The House is poised to pass legislation this week that would legalize marijuana, just the latest example of the swiftly changing attitudes on drug laws that marks a near reversal from the Reagan-era war on drugs that also reverberated through the 1990s.
The bill legalizing marijuana has near-uniform support among Democrats and a top ally in Senate Majority Leader Charles Schumer (N.Y.), who has been aiming to introduce a similar measure this spring.
And it’s just one of several pieces of legislation that underlines the shift in Congress’s attitude — a change that has come about in part because of the way past drug laws have disproportionately hit minority communities.
“This Congress represents a sea change,” said Rep. Earl Blumenauer (D-Ore.), a co-chair of the Congressional Cannabis Caucus.
“What we have seen is that the majority of people now realize that the war on drugs failed,” Blumenauer told The Hill. “Drugs are more accessible and cheaper and more potent and dangerous. Nobody won this war, except people who were involved with the drug dealers themselves.”
The House has voted twice in the past year, most recently as part of legislation to bolster U.S. competitiveness, to enable legally operating cannabis businesses to use banking services and credit cards instead of having to function as cash-only.
On Thursday, the Senate unanimously passed a bill to expand scientific and medical research on marijuana and its compounds, including cannabidiol.
The flurry of action in Congress isn’t limited to marijuana legalization.
The House passed a bipartisan bill last fall — by a margin of 361-66 — to eliminate the federal disparity in prison sentences for crack and powder cocaine offenses. All of the votes in opposition were from Republicans, but a majority of the House GOP overall joined all Democrats in support.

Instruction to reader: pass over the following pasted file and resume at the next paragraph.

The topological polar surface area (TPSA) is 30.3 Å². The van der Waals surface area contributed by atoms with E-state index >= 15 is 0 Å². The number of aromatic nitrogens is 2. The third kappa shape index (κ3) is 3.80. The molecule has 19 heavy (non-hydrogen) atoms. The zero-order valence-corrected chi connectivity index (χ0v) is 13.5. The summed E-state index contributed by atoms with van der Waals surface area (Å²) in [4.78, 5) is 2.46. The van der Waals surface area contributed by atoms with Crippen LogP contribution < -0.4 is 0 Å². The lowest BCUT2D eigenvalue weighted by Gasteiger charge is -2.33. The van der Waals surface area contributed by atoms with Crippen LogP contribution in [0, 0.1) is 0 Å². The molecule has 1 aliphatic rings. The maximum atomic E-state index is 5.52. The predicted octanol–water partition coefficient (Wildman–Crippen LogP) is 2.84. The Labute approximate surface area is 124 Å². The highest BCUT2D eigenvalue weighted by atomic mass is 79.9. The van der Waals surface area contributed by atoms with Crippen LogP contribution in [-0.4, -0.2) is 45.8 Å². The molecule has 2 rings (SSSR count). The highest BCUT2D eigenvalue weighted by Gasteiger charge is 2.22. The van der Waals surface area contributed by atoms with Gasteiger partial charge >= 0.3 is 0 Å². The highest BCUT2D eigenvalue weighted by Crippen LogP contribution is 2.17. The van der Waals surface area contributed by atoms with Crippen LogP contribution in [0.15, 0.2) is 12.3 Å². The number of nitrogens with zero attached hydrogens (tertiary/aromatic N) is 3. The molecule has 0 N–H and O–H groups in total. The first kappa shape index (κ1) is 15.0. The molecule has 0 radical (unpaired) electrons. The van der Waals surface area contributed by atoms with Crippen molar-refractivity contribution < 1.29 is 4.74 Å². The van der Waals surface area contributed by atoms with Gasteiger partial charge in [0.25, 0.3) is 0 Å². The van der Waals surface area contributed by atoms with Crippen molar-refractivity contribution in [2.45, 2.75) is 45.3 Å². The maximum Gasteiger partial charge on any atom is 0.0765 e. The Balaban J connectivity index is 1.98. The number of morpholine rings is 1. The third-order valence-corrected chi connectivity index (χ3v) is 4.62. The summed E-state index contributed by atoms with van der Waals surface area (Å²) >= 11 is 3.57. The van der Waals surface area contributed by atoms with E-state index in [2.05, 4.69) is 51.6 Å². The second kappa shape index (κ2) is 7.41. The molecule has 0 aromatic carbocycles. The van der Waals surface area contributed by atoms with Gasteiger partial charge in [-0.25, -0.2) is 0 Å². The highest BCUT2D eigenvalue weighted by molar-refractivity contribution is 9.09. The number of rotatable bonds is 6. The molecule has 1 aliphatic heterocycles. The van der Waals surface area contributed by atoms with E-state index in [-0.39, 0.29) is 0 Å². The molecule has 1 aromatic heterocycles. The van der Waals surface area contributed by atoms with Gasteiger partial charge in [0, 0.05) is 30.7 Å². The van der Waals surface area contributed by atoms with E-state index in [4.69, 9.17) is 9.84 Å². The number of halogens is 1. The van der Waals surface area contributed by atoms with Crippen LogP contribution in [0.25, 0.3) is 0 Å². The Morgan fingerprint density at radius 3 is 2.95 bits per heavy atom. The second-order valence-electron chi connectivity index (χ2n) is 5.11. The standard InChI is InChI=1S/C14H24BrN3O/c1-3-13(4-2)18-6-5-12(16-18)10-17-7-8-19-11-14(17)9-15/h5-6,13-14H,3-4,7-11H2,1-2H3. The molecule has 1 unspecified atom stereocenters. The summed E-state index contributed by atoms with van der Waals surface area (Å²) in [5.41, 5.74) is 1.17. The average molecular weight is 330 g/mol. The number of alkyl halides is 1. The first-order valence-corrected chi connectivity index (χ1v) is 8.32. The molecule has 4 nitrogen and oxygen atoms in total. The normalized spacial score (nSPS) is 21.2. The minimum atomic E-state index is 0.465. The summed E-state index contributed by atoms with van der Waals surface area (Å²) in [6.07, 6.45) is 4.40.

The issue was also raised in the Supreme Court confirmation hearings this week by Sen. John Kennedy (R-La.), who asked nominee Ketanji Brown Jackson if she agreed there should be no such disparity in sentencing.
The bill, titled the Eliminating a Quantifiably Unjust Application of the Law Act, or EQUAL Act, also has the support of law enforcement organizations like the Major Cities Chiefs Association and conservative groups like Americans for Prosperity and FreedomWorks.
Its. Richard Burr (R-N.C.) became the 10th Senate Republican to back the legislation, paving the way for likely passage in the upper chamber. Schumer and Sen. Joe Manchin (D-W.Va.), a frequent centrist swing vote, also signed on to the bill in recent days.
“I think they understand we we’ve got to take a more innovative path. We need to understand addiction. We can’t just incarcerate our way out of these problems. And we sure can’t continue to turn a blind eye to an egregious injustice, like this crack-powder disparity,” said Holly Harris, president of the Justice Action Network, which advocates for criminal justice reform.
The lower price of crack cocaine — which is typically smoked — meant that it has historically been more easily accessible to people in marginalized lower-income communities, compared to powder cocaine that is snorted through the nose.
The U.S. Sentencing Commission found in 2020 that 77 percent of crack cocaine trafficking offenders were Black, compared to 6 percent who were white.
The sentencing disparity stems from a 1986 law signed by then-President Reagan as part of the war on drugs that established a five-year minimum sentence for possession of at least five grams of crack cocaine. But an individual would have to possess at least 500 grams of powder cocaine to face the same sentence.
To Read The Rest Of This Article By Christina Marcos on The Hill
Published: March 28, 2022
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